Anglers throughout Virginia and neighboring states want to know "how are the fish bitin'?" To provide some answers, more than 25 license agents, marinas, fishing guides, and bait shops have volunteered to serve as contacts for information on recent fishing conditions for primary rivers and lakes throughout the state. Sarah White, outdoor writer and regular contributor to Virginia Wildlife magazine, prepares this Fishin' Report from interviews with these contacts the week prior to publication of the Outdoor Report.

The Fishin' Report is only available as part of your free subscription to the Outdoor Report.

The rivers and lakes featured in the Fishin' Report are listed by VDGIF Administrative Regions so you can quickly locate the area in which you are most interested.

For regulations and conditions on saltwater fishing, visit the Virginia Marine Resources Commission (VMRC) website. New Saltwater Fisherman Identification Program (FIP) Requires Angler Registration Starting January 1, 2011: The Virginia Marine Resources Commission (VMRC) will implement a free state saltwater angler identification program as of January 1, 2011. Purchasers of annual Virginia saltwater fishing licenses do NOT have to register. The Virginia Fisherman Identification Program (FIP) will require unlicensed saltwater anglers aged 16 and older to register and receive an identification number annually. Adult anglers who fish for anadromous or marine species in freshwater must also register. There is no cost for registration. Online registration is available on VMRC's website. To register by phone, call toll-free 1-800-723-2728. For more information, visit VMRC's website or contact VMRC at (757) 247-2200.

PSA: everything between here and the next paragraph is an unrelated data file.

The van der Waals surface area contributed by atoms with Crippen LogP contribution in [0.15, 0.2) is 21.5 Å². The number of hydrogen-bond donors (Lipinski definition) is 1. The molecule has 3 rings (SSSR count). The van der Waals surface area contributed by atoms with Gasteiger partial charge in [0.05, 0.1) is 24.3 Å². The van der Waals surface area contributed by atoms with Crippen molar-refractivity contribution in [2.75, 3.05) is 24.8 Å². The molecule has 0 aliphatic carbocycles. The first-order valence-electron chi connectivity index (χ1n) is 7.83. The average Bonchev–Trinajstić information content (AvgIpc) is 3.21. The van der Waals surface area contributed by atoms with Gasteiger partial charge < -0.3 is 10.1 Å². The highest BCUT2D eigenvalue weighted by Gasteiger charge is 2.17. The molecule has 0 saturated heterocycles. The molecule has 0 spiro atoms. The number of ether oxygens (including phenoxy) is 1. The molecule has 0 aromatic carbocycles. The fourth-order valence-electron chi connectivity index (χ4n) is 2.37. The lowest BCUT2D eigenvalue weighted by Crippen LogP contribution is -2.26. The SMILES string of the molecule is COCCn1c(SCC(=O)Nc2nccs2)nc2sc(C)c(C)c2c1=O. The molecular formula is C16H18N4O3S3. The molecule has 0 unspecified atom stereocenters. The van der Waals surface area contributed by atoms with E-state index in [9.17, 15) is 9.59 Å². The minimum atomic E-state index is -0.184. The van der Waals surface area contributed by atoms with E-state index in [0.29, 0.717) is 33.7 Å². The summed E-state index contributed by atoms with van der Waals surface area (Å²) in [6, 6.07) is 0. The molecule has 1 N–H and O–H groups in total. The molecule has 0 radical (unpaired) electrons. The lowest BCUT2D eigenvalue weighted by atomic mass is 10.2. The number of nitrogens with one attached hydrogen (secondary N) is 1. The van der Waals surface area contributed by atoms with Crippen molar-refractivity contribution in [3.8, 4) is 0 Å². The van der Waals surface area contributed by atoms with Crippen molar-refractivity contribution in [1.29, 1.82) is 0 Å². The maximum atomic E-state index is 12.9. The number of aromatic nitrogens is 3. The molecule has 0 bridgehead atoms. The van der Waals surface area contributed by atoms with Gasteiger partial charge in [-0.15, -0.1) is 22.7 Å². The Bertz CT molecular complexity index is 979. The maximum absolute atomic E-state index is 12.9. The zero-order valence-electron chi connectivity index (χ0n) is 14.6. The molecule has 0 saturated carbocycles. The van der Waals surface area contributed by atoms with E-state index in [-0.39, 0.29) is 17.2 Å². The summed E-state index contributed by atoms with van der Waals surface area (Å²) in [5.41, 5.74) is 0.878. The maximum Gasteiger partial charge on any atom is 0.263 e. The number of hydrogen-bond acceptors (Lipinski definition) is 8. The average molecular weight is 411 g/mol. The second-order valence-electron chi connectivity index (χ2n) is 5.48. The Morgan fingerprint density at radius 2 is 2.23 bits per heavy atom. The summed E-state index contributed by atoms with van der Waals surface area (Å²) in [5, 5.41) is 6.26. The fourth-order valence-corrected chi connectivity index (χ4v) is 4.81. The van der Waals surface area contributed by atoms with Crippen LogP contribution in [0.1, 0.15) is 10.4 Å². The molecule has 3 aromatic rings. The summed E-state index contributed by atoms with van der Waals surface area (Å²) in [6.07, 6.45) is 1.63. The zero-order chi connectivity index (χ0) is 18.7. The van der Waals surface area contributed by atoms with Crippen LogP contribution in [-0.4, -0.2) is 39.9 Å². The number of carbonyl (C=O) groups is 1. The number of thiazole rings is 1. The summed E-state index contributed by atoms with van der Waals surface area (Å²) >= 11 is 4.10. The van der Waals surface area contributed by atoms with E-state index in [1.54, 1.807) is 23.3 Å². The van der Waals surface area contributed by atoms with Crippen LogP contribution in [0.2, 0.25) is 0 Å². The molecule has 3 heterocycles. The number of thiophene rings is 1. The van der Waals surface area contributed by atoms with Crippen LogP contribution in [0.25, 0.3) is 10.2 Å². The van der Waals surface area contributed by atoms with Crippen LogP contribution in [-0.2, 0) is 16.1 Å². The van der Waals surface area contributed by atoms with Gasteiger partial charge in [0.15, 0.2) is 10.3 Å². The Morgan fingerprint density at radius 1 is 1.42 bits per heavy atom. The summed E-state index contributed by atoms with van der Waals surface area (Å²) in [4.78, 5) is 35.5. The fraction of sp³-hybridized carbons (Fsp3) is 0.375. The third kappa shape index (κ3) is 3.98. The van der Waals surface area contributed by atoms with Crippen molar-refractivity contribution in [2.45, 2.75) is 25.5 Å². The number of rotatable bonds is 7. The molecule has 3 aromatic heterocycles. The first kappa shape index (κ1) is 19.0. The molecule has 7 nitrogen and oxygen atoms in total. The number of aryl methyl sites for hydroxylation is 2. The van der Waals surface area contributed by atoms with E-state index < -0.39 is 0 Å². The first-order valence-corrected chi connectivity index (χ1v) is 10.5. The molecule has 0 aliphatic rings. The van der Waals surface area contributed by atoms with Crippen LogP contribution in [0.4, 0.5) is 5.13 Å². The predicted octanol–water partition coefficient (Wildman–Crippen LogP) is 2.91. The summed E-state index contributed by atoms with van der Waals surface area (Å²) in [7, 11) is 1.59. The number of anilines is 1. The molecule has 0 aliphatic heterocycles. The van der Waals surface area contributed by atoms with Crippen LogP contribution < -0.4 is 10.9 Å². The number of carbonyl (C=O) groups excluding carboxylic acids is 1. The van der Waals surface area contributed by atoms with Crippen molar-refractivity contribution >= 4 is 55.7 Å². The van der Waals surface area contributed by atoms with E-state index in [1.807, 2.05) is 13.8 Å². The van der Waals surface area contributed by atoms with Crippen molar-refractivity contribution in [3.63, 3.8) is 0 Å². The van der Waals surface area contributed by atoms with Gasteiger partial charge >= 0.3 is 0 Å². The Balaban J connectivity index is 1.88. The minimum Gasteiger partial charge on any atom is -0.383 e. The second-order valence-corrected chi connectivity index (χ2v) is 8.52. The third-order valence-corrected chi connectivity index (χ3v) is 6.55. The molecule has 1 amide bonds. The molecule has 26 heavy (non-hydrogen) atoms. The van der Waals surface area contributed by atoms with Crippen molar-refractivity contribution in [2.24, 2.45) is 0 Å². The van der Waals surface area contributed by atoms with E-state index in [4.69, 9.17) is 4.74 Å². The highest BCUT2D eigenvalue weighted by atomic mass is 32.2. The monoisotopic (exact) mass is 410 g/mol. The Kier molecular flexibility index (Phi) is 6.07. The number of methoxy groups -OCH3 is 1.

The new 2012 Freshwater Fishing in Virginia (Fishing Regulations) book has been published and a copy can be obtained at the upcoming fishing and hunting shows, all license agents and Department offices. This publication not only contains the fishing regulations, but an extensive 'Let's Go Fishing' section, with information about major sport fish, public fishing lakes, major fishing rivers, and the trout stocking program. Also, you can find information about fish citations, state records, angling education programs, exotic species, and more." The Freshwater Fishing Regulations section, including the complete Trout Fishing Guide, on our website have also been updated for 2012.

FAQs Updated on VDGIF Website for New Access Permit

Effective January 1, 2012, an Access Permit is required when using any VA Department of Game & Inland Fisheries (VDGIF) owned Wildlife Management Area or Fishing Lake . Such permit shall not be required for any person holding a valid hunting, fishing or trapping license or a current certificate of boat registration issued by VDGIF or persons 16 years of age or younger. The Access Permit requirement does not apply to Department- owned boat ramps and segments of the Appalachian Trail on Department- owned land. The Access Permit fee is $4 for a daily permit or $23 for an annual permit. The Access Permit may be purchased online, over the phone, or at any license agent.